According to a fresh report the energy crisis could push 141 million people into poverty.
The ongoing conflict between Russia and Ukraine has had a significant impact on the energy markets, both in Europe and beyond. As two of the largest energy producers in the region, any disruption in their ability to supply energy has far-reaching consequences. With Russia being a major supplier of natural gas and oil to many European countries, the ongoing conflict has led to an energy crisis that has affected not only the region but also the global energy markets.
One of the impacts of the conflict on energy markets is the disruption in the supply of natural gas from Russia to Europe. According to the International Energy Agency (IEA), over 40% of the natural gas used in the European Union (EU) is imported from Russia. This dependence on Russian gas has left the EU vulnerable to any disruptions in the supply chain and has increased household expenditure throughout Europe.
Another impact of the conflict on the energy markets has been the increase in oil prices. As tensions have risen, there have been concerns that the conflict could spill over into other parts of the region, which has led to increased uncertainty and volatility in the oil markets. This increase in oil prices has had a knock-on effect on other energy markets, including gas and electricity, as the cost of production and transportation has increased. A report published by WEF last month stated that soaring fuel and food prices could persist for the next two years.
An international group of scientists modelled the impact of increasing fuel prices on household expenditure across the globe. The report states that there has been a total increase of 62.6% – 112.9% in household energy costs since the invasion of Ukraine by Russia. This in turn has contributed to a 2.7% – 4.8% increase in household expenditure. As costs accelerate fastest for poor households, this increase in expenditure could push 141 million people into extreme poverty.
The energy crisis has hit households in two ways, directly increasing the household energy costs for heating, cooling and mobility and indirectly by pushing up the costs of other goods and services throughout global supply chains. Due to the unequal distribution of income across the world, reflected in different household consumption patterns, soaring energy prices will impact households in very different ways.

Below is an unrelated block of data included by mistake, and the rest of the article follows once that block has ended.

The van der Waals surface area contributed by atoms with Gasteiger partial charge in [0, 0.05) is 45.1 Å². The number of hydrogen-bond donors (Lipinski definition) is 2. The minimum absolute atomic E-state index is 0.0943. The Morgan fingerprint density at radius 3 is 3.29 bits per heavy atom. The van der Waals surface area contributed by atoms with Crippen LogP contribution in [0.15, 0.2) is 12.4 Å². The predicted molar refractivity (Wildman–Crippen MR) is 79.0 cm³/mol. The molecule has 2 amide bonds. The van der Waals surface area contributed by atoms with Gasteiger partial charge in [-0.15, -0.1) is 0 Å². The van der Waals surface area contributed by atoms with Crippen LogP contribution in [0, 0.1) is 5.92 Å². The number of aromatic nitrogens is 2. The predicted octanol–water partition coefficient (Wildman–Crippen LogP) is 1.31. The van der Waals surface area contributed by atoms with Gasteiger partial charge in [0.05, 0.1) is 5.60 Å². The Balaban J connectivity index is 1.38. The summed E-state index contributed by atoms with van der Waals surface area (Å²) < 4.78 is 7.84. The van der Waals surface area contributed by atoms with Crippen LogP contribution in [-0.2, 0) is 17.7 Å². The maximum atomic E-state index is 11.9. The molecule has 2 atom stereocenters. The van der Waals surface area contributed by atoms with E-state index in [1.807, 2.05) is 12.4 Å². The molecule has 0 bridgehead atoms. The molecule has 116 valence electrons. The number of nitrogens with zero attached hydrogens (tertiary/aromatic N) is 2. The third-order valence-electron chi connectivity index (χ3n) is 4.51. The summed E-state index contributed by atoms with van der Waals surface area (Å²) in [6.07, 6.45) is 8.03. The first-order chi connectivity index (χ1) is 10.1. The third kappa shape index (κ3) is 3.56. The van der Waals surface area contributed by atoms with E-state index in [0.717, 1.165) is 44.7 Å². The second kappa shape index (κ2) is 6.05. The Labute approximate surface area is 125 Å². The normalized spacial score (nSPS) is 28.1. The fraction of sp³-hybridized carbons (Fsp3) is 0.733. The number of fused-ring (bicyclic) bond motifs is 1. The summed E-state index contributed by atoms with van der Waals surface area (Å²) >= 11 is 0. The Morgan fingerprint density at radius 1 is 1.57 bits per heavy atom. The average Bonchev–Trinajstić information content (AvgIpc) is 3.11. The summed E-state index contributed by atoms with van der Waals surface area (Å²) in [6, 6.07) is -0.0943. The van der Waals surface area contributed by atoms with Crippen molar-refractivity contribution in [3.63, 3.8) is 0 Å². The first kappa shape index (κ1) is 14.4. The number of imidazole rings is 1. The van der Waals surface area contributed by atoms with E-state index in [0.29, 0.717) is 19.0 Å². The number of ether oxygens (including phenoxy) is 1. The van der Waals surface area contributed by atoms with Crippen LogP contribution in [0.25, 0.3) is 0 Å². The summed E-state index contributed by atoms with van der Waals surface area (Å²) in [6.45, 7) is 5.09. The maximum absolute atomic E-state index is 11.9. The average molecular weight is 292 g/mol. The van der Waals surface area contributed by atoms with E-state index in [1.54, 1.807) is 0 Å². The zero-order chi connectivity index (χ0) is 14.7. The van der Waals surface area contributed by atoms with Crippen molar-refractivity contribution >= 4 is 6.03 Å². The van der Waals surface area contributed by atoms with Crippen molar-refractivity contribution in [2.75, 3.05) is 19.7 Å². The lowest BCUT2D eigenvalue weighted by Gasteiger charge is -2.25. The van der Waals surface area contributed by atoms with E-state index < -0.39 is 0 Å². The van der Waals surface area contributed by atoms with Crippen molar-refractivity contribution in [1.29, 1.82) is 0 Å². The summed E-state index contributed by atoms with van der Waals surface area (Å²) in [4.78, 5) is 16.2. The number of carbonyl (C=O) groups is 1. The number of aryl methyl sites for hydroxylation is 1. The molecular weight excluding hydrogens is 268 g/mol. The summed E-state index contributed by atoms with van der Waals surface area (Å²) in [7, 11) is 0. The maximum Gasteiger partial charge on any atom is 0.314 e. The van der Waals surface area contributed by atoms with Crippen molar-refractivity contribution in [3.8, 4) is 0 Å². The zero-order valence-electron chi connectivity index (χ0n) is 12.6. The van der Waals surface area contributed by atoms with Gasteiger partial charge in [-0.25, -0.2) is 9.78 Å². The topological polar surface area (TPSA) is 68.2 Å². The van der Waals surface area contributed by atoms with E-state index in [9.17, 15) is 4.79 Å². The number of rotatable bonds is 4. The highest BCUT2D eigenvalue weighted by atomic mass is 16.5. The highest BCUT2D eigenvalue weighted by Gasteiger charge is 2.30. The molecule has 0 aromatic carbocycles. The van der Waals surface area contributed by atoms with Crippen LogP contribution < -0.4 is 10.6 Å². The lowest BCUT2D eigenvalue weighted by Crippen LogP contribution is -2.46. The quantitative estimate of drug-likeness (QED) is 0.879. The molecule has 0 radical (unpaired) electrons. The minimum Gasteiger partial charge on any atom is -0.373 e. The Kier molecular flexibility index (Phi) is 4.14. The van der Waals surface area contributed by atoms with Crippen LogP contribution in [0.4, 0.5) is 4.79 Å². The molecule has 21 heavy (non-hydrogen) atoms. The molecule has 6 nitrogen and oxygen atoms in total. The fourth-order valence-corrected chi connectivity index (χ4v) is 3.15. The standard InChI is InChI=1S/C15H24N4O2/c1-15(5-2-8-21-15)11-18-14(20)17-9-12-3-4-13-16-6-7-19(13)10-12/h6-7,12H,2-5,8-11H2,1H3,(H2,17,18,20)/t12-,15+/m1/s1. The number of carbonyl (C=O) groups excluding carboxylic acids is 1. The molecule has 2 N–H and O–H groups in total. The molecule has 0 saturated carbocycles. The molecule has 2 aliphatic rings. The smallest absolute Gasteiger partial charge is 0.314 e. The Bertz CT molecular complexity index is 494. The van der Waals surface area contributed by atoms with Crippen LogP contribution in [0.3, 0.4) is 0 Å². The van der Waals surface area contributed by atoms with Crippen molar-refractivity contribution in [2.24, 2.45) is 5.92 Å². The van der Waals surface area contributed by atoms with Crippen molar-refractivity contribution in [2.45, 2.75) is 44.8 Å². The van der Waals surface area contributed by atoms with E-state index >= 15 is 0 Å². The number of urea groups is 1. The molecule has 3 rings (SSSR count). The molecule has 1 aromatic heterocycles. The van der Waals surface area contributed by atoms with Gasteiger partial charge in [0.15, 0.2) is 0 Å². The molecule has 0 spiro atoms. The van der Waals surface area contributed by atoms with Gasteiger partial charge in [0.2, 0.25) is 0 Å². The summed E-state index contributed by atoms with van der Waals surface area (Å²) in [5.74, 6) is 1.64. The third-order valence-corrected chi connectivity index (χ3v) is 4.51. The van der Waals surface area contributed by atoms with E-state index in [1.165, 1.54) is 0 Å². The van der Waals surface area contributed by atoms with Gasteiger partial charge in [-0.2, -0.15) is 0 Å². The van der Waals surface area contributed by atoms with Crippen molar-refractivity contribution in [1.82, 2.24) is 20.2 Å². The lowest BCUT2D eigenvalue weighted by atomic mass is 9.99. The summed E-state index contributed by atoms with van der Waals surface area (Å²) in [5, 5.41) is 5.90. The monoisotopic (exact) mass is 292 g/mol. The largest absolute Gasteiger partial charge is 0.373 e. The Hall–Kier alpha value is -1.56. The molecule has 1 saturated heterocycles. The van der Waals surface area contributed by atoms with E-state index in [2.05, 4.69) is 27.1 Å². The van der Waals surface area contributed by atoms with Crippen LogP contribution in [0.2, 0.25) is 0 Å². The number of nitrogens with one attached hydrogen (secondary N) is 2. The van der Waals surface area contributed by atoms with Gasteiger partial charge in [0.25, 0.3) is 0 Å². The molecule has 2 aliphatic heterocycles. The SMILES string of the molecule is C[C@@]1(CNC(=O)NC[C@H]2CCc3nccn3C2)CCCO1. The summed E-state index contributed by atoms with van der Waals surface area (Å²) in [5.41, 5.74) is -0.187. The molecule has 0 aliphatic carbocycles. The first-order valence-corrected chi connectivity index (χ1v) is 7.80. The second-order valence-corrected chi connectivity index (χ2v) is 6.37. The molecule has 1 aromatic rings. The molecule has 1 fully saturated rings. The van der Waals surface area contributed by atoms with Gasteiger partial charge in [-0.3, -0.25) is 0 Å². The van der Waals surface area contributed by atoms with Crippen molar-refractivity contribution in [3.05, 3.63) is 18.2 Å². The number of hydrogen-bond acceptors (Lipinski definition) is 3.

Rising energy prices are making households more vulnerable to energy poverty, particularly during the cold season. The International Energy Agency (IEA) recently reported that the number of people living without electricity is increasing worldwide. The global economy is much more connected than before, increasing negative impacts through global supply chains and putting pressure on the cost of living of households.
This unprecedented global fuel and energy crisis reminds us that a system highly banking on fossil fuels bolsters energy security risks as well as accelerates climate change. This crisis reminds us of the urgency to realise diversified energy sources and to develop a more diverse, reliable and independent energy system while pushing for global clean and renewable energy. Multilateral action is very important to address this issue and to implement it on a global level.
In conclusion, the ongoing conflict between Russia and Ukraine has had a significant impact on the energy markets, both in Europe and beyond. The disruption in the supply of natural gas and the increase in oil prices has created an energy crisis that has affected not only the region but also the global energy markets. The transition to renewable energy is a long-term process, and in the short term, countries still need to rely on other sources of energy to meet their needs. As the conflict continues, it is likely that we will continue to see instability and volatility in the energy markets, and a greater focus on energy security and diversification.